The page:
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The Crimson White

Serving the campus of the University of Alabama since 1894

The Crimson White

Serving the campus of the University of Alabama since 1894

The Crimson White

UA organizations come together to celebrate Take Back the Night event

CW / Hannah Grace Mayfield
WGRC hosted a fall campfire event on Oct. 17, 2023, where different clubs and resources tabled and offered information on the Student Center Lawn.

Editor’s note (04/02/2024): This story was updated to reflect a date change made by the Women and Gender Resource Center. Due to expected severe weather, the Take Back the Night event has been moved from April 2 in front of Gorgas Library to the Great Hall in The University of Alabama Student Center on April 16. The time of the event has not changed. 

The Women and Gender Resource Center will hold its annual Take Back the Night event at the University on April 16 at the Great Hall in The University of Alabama Student Center from 6:30 p.m. to 8 p.m.  

The organization is partnering with University Programs and the Tuscaloosa Safe Center to host a rally, march, speeches, chanting and a candlelight vigil. 

Take Back the Night Foundation is an international nonprofit event organized to help end sexual, relationship and domestic violence. Although it doesn’t have an explicit partnership with the University, its website contains guidelines and resources to help with events like the WGRC’s. 

The first documented TBTN events took place in the 1970s, including a 1975 rally in Philadelphia in response to the stabbing of microbiologist Susan Alexander Speeth. Events in other locations followed soon after. 

In 2001, the foundation was created by a group of women who were a part of some of the earliest TBTN events. TBTN is completely volunteer-based, and people can contact its National Sexual Assault Legal Hotline by calling 567-SHATTER (567-742-8837) or filling out a hotline form.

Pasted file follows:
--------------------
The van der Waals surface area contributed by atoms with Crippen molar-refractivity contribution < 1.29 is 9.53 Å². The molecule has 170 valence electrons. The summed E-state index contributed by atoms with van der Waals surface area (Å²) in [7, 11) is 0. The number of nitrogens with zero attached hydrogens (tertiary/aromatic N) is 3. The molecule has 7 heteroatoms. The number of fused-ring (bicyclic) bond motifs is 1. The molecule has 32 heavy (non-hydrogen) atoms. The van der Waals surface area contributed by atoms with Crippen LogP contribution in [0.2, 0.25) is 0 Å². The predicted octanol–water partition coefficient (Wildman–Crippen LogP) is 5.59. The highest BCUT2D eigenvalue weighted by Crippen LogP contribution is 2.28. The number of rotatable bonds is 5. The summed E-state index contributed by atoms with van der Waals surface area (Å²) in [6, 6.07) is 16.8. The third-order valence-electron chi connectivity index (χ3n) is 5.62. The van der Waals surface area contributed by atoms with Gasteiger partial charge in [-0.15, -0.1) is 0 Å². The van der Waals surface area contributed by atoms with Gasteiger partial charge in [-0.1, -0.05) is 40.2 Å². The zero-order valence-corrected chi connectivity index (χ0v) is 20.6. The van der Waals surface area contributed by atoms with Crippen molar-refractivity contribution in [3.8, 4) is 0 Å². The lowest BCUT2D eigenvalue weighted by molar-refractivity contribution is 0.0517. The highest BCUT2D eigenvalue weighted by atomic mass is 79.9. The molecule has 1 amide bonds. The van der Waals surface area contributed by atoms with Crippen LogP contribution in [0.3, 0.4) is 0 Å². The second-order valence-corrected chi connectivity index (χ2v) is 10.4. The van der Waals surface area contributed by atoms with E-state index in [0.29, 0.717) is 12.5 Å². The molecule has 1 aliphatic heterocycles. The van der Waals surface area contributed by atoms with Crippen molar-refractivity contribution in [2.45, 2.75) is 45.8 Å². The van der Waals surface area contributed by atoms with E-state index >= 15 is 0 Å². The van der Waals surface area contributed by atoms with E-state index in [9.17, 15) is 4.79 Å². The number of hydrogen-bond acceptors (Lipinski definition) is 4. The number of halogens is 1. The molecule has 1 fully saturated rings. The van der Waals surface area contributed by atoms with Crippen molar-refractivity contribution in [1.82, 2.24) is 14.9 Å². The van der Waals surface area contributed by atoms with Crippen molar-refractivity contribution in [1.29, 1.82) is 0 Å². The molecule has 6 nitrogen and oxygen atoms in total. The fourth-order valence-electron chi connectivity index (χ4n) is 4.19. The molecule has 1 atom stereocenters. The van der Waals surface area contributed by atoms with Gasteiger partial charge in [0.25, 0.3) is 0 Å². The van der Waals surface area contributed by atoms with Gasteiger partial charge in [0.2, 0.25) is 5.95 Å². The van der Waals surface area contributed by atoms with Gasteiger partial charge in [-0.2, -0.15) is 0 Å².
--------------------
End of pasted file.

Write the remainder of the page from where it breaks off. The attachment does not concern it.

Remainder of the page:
The national organization says its goal is to “unite people from every background, belief, and culture around the world to take a visible and vocal stand.” 

Jessica Ross Romine, program coordinator for the WGRC, said that this is the 32nd year the WGRC will host the TBTN event. 

“Students, if they would like to participate, can go around the Quad chanting that they’re taking back the night, that we’re not going to allow sexual assault on the University of Alabama’s campus or any campus,” Romine said.  

For the first time this year, the event will include luminaries, which attendees can purchase for $3. The luminaries will be displayed to light up the march area. 

The WGRC has been making blankets for the Tuscaloosa Safe Center so that individuals who come in for their first medical examination can get one as a gift. 

WGRC has also been making bracelets with encouraging messages on them for the Safe Center. 

Romine said that the center typically likes to aim for 100 to 150 attendees but is expecting more this year. She also said that Greek points will be available.  

Amy Tilton is the assistant director of Take Back the Night Foundation.  

This work of sexual violence awareness, prevention, and survivor support is critical on college campuses so the entire community is empowered to speak up and take a stand against all forms of sexual violence,” Tilton wrote in an email. 

Along with the event at the University, Tilton said that there are many ways for students to get involved, including joining a free online global virtual event on April 25, volunteering with the foundation, donating, designing a T-shirt, or even applying to speak at an event.  

Tilton said that TBTN events are held year-round, adding that several events take place in April and October. 

University Programs will be supporting the event through financial assistance.  

Brenda Maddox, the executive director of the Tuscaloosa Safe Center, said that despite the misconception that interpersonal violence only affects women, it is an issue that affects everyone. 

It is a form of violence that knows no boundaries.  Males are victims, all races are victims, all ages are victims, transgender populations are especially vulnerable (50% in their lifetime), all socioeconomic and religious populations are vulnerable,” Maddox wrote in an email. 

Maddox also wrote that the Safe Center is supporting the event and the WGRC because 50% of the people it serves are students at the University. 

The Safe Center provides forensic exams, advocacy to assist with reporting to law enforcement, follow-up care, therapy like eye movement desensitization and reprocessing, and even pet assisted therapy, Maddox said.  

Speakers from the WGRC and the Tuscaloosa Safe Center will be in attendance at the April 2 event.  

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